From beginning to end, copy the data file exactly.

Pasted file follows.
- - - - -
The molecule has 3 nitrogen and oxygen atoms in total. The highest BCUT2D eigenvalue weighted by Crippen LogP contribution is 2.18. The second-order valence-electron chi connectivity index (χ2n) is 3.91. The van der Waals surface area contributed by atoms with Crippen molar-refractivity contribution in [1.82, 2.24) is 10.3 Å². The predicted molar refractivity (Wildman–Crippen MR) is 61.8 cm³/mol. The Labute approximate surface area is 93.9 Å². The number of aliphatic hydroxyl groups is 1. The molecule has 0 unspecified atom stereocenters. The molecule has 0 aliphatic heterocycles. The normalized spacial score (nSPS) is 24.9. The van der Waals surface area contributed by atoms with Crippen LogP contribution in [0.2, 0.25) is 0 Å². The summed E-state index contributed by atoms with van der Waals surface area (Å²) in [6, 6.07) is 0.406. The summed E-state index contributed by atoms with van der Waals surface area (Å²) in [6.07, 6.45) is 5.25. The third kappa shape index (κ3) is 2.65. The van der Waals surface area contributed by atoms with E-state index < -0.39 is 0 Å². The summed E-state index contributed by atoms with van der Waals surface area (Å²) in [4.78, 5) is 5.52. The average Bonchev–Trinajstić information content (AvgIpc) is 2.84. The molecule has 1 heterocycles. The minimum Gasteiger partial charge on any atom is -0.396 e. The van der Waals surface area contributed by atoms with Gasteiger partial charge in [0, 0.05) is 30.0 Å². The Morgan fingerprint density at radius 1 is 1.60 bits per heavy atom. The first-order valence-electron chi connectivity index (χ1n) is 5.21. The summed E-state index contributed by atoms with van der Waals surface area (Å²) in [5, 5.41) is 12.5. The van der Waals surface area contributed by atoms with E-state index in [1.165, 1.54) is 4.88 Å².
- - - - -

The molecule has 3 nitrogen and oxygen atoms in total. The highest BCUT2D eigenvalue weighted by Crippen LogP contribution is 2.18. The second-order valence-electron chi connectivity index (χ2n) is 3.91. The van der Waals surface area contributed by atoms with Crippen molar-refractivity contribution in [1.82, 2.24) is 10.3 Å². The predicted molar refractivity (Wildman–Crippen MR) is 61.8 cm³/mol. The Labute approximate surface area is 93.9 Å². The number of aliphatic hydroxyl groups is 1. The molecule has 0 unspecified atom stereocenters. The molecule has 0 aliphatic heterocycles. The normalized spacial score (nSPS) is 24.9. The van der Waals surface area contributed by atoms with Crippen LogP contribution in [0.2, 0.25) is 0 Å². The summed E-state index contributed by atoms with van der Waals surface area (Å²) in [6, 6.07) is 0.406. The summed E-state index contributed by atoms with van der Waals surface area (Å²) in [6.07, 6.45) is 5.25. The third kappa shape index (κ3) is 2.65. The van der Waals surface area contributed by atoms with E-state index < -0.39 is 0 Å². The summed E-state index contributed by atoms with van der Waals surface area (Å²) in [4.78, 5) is 5.52. The average Bonchev–Trinajstić information content (AvgIpc) is 2.84. The molecule has 1 heterocycles. The minimum Gasteiger partial charge on any atom is -0.396 e. The van der Waals surface area contributed by atoms with Gasteiger partial charge in [0, 0.05) is 30.0 Å². The Morgan fingerprint density at radius 1 is 1.60 bits per heavy atom. The first-order valence-electron chi connectivity index (χ1n) is 5.21. The summed E-state index contributed by atoms with van der Waals surface area (Å²) in [5, 5.41) is 12.5. The van der Waals surface area contributed by atoms with E-state index in [1.165, 1.54) is 4.88 Å².